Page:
The contents of letters of recommendation are far more important than the titles of the people giving them. In other words, do not focus on trying to get an endorsement from a celebrity or somebody occupying a senior position within your company who does not know you at all. These types of letters would be far too general and do not explain who you are as a person. The admissions committees are inundated with these letters and are usually unimpressed by them. Instead you should focus on getting letters from people who know you very well and are able to talk about your work performance in depth. These include your direct supervisor, or clients with whom you work closely. If you know an alumnus from that school who can talk about your performance at work with conviction, that’s somebody to reach out to as well.
Check out: The Secret to Convincing MBA Recommendations
Time is of the essence. You need to give your recommenders as much warning as possible and you have to log on early to find out the rules of a particular school regarding letters of recommendation. That way you can provide direction to your would-be recommender and give them all the information ahead of time. Rushing this guarantees a poor letter of recommendation.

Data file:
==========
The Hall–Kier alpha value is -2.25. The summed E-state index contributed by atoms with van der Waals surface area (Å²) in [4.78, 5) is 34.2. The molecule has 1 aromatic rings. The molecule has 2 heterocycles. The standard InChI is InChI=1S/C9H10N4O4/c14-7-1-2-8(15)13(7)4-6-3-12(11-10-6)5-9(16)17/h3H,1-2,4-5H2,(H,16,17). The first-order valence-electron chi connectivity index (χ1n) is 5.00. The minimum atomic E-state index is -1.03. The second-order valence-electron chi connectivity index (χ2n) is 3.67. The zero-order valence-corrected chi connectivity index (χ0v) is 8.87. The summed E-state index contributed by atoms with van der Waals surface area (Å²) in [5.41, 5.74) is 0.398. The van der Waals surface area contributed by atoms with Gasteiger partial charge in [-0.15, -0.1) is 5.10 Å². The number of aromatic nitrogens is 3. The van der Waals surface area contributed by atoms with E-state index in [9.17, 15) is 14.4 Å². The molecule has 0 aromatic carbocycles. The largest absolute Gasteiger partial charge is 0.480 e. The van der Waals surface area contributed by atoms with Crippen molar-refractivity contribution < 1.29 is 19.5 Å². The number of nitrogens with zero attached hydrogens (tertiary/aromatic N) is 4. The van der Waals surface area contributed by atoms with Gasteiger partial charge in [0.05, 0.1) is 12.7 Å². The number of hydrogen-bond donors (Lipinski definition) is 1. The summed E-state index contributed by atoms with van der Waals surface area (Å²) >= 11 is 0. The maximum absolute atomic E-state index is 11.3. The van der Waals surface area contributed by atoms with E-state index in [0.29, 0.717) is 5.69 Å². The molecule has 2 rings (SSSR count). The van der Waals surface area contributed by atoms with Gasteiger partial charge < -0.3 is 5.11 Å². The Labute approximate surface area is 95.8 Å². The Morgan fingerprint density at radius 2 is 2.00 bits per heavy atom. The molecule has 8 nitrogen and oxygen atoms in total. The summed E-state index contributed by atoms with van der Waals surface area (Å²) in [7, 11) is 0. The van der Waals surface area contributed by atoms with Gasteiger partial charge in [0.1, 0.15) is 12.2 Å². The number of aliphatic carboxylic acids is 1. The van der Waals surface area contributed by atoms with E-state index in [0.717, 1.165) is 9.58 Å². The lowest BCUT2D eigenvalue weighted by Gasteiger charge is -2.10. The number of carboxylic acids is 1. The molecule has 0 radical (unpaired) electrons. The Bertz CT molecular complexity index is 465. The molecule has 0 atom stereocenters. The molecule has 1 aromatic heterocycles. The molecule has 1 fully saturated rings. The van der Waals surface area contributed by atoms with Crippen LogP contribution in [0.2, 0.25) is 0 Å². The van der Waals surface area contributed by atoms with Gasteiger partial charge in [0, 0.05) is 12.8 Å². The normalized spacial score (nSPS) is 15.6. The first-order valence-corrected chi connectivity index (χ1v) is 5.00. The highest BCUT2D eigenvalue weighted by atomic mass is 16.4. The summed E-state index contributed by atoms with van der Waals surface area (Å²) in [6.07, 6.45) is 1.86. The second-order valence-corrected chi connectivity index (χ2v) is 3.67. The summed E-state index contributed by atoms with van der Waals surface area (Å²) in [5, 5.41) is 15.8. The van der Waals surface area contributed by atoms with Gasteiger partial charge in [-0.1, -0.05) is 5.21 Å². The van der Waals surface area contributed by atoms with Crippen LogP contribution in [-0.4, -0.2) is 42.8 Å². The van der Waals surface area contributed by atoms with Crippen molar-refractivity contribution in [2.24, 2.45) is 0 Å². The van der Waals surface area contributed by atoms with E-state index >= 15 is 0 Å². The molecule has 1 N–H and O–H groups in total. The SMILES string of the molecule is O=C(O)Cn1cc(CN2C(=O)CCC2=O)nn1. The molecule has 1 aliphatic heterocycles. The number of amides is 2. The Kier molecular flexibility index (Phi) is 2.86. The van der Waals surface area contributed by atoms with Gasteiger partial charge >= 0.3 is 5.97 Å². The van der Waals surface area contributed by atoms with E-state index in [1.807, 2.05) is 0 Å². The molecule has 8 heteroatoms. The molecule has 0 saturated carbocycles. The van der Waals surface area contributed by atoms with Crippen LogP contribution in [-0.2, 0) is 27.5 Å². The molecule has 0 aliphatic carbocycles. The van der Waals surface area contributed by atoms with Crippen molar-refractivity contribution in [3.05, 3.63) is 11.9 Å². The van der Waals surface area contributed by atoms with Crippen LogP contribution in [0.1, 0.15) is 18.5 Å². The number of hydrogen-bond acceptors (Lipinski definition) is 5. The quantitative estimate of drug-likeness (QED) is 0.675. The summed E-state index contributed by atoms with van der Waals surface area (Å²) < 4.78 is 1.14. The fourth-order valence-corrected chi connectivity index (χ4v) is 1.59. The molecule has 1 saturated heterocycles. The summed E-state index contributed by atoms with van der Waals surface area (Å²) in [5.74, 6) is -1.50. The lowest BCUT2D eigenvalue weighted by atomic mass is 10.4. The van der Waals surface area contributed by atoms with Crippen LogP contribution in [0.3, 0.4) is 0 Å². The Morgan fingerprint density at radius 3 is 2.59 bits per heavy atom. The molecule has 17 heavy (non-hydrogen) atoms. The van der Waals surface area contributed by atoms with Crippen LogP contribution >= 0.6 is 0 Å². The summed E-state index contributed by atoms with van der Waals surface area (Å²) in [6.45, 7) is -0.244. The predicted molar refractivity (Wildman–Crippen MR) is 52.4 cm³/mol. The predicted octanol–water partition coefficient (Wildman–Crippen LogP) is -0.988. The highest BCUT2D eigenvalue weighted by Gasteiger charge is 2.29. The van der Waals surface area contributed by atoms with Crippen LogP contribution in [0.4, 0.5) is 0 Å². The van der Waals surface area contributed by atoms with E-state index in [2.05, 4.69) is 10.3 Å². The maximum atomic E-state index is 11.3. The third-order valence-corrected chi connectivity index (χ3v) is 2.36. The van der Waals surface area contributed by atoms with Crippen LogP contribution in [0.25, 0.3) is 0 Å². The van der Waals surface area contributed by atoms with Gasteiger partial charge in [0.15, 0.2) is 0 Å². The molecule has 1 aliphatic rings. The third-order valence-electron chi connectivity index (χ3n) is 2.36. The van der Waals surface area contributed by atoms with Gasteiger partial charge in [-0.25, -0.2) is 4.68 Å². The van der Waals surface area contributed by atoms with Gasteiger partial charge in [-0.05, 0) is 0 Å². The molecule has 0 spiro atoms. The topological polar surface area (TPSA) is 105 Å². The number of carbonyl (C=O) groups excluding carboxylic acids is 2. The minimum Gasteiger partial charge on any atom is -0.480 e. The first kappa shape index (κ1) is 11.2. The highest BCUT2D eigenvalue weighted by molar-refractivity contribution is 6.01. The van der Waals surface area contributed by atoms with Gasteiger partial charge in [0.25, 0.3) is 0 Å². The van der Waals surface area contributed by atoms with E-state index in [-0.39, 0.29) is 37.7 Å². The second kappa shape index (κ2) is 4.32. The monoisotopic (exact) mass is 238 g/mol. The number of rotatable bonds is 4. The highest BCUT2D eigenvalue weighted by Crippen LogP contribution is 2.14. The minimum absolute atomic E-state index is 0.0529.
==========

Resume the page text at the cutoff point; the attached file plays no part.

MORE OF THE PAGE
It’s only natural you would be concerned about involving your direct supervisor because this may adversely affect your remaining tenure at the company. So in these situations it is a good idea to go to a former boss who can also appraise your professional performance in the same way as your current supervisor. Sometimes a peer recommender also works very well, but again, only if they know you well enough to be able to evaluate your work in detail.